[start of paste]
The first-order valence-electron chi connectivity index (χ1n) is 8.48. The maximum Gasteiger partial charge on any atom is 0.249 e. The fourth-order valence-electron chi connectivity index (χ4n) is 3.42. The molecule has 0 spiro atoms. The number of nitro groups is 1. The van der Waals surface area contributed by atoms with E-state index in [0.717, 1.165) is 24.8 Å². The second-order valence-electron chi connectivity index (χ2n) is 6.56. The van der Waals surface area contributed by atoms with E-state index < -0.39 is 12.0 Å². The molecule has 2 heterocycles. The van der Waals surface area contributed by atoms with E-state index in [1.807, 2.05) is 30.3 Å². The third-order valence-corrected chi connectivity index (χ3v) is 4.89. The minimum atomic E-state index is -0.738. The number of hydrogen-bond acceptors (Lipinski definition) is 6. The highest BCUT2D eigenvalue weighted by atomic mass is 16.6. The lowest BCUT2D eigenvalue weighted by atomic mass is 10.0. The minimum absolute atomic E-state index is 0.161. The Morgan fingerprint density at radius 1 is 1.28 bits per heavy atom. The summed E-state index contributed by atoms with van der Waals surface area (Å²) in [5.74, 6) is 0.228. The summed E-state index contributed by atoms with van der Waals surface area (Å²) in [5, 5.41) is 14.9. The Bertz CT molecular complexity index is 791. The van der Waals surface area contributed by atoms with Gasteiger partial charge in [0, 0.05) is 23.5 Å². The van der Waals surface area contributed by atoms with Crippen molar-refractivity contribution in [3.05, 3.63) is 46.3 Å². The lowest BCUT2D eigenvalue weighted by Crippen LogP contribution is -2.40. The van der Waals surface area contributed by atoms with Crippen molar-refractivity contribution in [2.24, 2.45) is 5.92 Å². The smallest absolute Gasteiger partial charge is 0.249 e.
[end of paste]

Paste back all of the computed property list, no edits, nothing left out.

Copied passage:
The first-order valence-electron chi connectivity index (χ1n) is 8.48. The maximum Gasteiger partial charge on any atom is 0.249 e. The fourth-order valence-electron chi connectivity index (χ4n) is 3.42. The molecule has 0 spiro atoms. The number of nitro groups is 1. The van der Waals surface area contributed by atoms with E-state index in [0.717, 1.165) is 24.8 Å². The second-order valence-electron chi connectivity index (χ2n) is 6.56. The van der Waals surface area contributed by atoms with E-state index < -0.39 is 12.0 Å². The molecule has 2 heterocycles. The van der Waals surface area contributed by atoms with E-state index in [1.807, 2.05) is 30.3 Å². The third-order valence-corrected chi connectivity index (χ3v) is 4.89. The minimum atomic E-state index is -0.738. The number of hydrogen-bond acceptors (Lipinski definition) is 6. The highest BCUT2D eigenvalue weighted by atomic mass is 16.6. The lowest BCUT2D eigenvalue weighted by atomic mass is 10.0. The minimum absolute atomic E-state index is 0.161. The Morgan fingerprint density at radius 1 is 1.28 bits per heavy atom. The summed E-state index contributed by atoms with van der Waals surface area (Å²) in [5.74, 6) is 0.228. The summed E-state index contributed by atoms with van der Waals surface area (Å²) in [5, 5.41) is 14.9. The Bertz CT molecular complexity index is 791. The van der Waals surface area contributed by atoms with Gasteiger partial charge in [0, 0.05) is 23.5 Å². The van der Waals surface area contributed by atoms with Crippen molar-refractivity contribution in [3.05, 3.63) is 46.3 Å². The lowest BCUT2D eigenvalue weighted by Crippen LogP contribution is -2.40. The van der Waals surface area contributed by atoms with Crippen molar-refractivity contribution in [2.24, 2.45) is 5.92 Å². The smallest absolute Gasteiger partial charge is 0.249 e.